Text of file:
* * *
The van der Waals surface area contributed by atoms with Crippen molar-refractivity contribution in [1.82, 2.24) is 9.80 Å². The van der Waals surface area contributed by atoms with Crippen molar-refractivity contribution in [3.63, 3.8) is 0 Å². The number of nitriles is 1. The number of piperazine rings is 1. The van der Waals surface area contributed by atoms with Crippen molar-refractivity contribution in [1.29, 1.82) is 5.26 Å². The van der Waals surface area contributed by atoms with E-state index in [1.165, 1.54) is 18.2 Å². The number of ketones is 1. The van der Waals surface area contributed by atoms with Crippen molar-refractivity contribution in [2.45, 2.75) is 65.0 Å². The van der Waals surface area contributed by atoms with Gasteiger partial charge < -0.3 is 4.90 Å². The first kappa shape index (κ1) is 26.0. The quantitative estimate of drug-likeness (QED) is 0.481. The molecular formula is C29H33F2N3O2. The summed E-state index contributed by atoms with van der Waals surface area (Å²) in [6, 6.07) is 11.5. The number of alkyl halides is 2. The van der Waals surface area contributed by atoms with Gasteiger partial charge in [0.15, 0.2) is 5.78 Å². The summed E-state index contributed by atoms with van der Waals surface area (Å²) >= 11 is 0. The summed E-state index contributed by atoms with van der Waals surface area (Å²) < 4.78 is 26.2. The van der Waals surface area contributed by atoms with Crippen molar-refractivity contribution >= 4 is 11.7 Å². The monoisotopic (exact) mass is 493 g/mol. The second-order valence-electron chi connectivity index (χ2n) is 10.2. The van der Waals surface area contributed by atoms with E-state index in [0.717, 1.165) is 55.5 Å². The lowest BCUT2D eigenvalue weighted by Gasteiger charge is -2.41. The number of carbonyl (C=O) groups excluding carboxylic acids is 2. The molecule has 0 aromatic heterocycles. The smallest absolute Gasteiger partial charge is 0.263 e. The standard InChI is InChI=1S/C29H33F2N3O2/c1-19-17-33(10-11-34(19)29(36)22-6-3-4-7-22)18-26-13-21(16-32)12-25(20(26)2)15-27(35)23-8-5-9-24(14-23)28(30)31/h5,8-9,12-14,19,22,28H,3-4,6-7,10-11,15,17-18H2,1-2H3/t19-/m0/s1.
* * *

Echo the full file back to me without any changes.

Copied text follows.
The van der Waals surface area contributed by atoms with Crippen molar-refractivity contribution in [1.82, 2.24) is 9.80 Å². The van der Waals surface area contributed by atoms with Crippen molar-refractivity contribution in [3.63, 3.8) is 0 Å². The number of nitriles is 1. The number of piperazine rings is 1. The van der Waals surface area contributed by atoms with Crippen molar-refractivity contribution in [1.29, 1.82) is 5.26 Å². The van der Waals surface area contributed by atoms with E-state index in [1.165, 1.54) is 18.2 Å². The number of ketones is 1. The van der Waals surface area contributed by atoms with Crippen molar-refractivity contribution in [2.45, 2.75) is 65.0 Å². The van der Waals surface area contributed by atoms with Gasteiger partial charge < -0.3 is 4.90 Å². The first kappa shape index (κ1) is 26.0. The quantitative estimate of drug-likeness (QED) is 0.481. The molecular formula is C29H33F2N3O2. The summed E-state index contributed by atoms with van der Waals surface area (Å²) in [6, 6.07) is 11.5. The number of alkyl halides is 2. The van der Waals surface area contributed by atoms with Gasteiger partial charge in [0.15, 0.2) is 5.78 Å². The summed E-state index contributed by atoms with van der Waals surface area (Å²) >= 11 is 0. The summed E-state index contributed by atoms with van der Waals surface area (Å²) < 4.78 is 26.2. The van der Waals surface area contributed by atoms with Crippen molar-refractivity contribution >= 4 is 11.7 Å². The monoisotopic (exact) mass is 493 g/mol. The second-order valence-electron chi connectivity index (χ2n) is 10.2. The van der Waals surface area contributed by atoms with E-state index in [0.717, 1.165) is 55.5 Å². The lowest BCUT2D eigenvalue weighted by Gasteiger charge is -2.41. The number of carbonyl (C=O) groups excluding carboxylic acids is 2. The molecule has 0 aromatic heterocycles. The smallest absolute Gasteiger partial charge is 0.263 e. The standard InChI is InChI=1S/C29H33F2N3O2/c1-19-17-33(10-11-34(19)29(36)22-6-3-4-7-22)18-26-13-21(16-32)12-25(20(26)2)15-27(35)23-8-5-9-24(14-23)28(30)31/h5,8-9,12-14,19,22,28H,3-4,6-7,10-11,15,17-18H2,1-2H3/t19-/m0/s1.